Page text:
US State Dept. request for comments on the future of the Intergovernmental Panel on Climate Change


“The U.S. State Department, in its role as coordinator for the U.S. Government’s role in the IPCC, requests public comment on the activities and process of the Intergovernmental Panel on Climate Change (IPCC) in order to facilitate the U.S. Government’s effort to assess and enhance the IPCC’s high-level of scientific credibility and relevance for the evolving needs of decisionmakers.” We have some questions for consideration.

Federal Register notice of public comment period until February 29 on the future of the IPCC

Also posted on the Climate Change Science Program web site

Some preliminary thoughts on a few of the questions that we would like to see among the many that will surely be addressed in a discussion of the future of the IPCC:
Is the IPCC giving the world the information it needs in a form that is most usable by policymakers who must deal with climate change impacts and response strategies? Are the IPCC assessments still delivered too much as traditional â??over-the-transomâ? reports, rather than as assessments presented in the context of a meaningful two-way communication between scientists and society? 

How can the IPCC begin to build a real communication strategy into its future reports, at the beginning of the process of developing the reports? What is a reasonable expectation to place on IPCC authors vis-Ã -vis their responsibility to communicate the IPCC findings and conclusions to nonscientists on an ongoing basis through a more substantial set of activities than has been characteristic of the IPCC to date?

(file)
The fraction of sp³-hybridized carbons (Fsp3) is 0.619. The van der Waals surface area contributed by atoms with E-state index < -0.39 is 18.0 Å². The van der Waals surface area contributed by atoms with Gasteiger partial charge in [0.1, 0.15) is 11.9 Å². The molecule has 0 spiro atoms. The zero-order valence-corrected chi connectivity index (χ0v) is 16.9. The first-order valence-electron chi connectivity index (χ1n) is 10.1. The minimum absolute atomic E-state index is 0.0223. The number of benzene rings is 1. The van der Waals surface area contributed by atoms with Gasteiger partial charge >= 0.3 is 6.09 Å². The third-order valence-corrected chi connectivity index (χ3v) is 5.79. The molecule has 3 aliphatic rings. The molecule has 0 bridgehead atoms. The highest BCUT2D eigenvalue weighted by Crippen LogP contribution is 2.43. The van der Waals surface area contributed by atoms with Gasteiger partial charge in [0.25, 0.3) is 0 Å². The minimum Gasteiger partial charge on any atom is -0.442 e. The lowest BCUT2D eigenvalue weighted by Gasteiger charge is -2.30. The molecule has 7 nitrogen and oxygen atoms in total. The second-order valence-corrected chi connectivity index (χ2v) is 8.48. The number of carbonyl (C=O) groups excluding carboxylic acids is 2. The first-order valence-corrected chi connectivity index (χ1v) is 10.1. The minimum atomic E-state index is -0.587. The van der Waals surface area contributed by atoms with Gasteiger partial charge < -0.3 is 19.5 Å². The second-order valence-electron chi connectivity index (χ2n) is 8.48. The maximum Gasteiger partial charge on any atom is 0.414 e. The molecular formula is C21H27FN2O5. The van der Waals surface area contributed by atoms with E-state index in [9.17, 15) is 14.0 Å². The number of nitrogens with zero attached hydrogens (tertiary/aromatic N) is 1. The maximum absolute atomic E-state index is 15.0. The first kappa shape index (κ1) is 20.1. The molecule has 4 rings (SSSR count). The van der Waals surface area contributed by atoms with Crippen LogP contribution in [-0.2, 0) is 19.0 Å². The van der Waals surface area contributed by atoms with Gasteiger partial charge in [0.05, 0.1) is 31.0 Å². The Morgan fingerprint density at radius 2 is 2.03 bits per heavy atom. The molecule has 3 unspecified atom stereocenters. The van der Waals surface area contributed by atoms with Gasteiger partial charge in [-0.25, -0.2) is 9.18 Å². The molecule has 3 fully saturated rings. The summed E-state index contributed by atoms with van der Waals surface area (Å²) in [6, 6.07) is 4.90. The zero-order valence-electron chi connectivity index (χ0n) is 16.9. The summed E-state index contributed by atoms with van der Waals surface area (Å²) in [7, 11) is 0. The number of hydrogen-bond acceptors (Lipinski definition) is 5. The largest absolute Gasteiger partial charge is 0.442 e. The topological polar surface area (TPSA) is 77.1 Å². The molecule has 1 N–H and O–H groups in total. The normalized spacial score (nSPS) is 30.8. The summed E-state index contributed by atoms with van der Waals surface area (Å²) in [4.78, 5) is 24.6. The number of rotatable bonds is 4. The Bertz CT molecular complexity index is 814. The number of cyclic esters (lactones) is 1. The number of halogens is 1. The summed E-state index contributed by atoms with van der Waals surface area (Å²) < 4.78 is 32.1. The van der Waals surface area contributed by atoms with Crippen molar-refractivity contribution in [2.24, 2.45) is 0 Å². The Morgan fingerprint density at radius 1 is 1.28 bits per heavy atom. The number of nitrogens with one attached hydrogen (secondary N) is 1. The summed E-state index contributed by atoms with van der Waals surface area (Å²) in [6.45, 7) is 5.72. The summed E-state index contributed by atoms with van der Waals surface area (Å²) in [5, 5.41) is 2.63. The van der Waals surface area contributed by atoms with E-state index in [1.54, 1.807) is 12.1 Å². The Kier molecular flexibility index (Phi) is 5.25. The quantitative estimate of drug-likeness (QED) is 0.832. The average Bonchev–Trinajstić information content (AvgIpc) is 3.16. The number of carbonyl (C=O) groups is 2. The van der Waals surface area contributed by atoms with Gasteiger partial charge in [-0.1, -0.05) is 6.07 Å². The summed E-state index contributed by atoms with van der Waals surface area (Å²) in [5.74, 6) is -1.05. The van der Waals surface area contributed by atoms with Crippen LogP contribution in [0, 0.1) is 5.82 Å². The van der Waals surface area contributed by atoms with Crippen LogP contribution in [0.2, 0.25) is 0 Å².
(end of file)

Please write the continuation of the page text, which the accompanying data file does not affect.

How can the IPCC more effectively engage policymakers, planners, and nonscientist experts, on issues of climate change impacts and adaptation strategies, and on the implementation of mitigation strategies? In particular, how can the IPCC best take account of the realities across the range of developing countries, with regard to institutional capabilities, and more effectively engage developing country expertise that will be responsible for dealing with the impacts of global climatic disruption?

How can the IPCC, as a driver of research and assessment priorities internationally, improve the balance and integration of the physical sciences with the social sciences? What steps are needed to get the IPCC to grapple more fully with integrative science-society questions, including questions dealing with risk assessment, risk management, and climate change preparedness, that might enhance the usefulness of the IPCC assessments?

Text of the State Department notice:

Future of the Intergovernmental Panel on Climate Change (IPCC)


The U.S. State Department, in its role as coordinator for the U.S. Government’s role in the IPCC, requests public comment on the activities and process of the Intergovernmental Panel on Climate Change (IPCC) in order to facilitate the U.S. Government’s effort to assess and enhance the IPCC’s high-level of scientific credibility and relevance for the evolving needs of decisionmakers.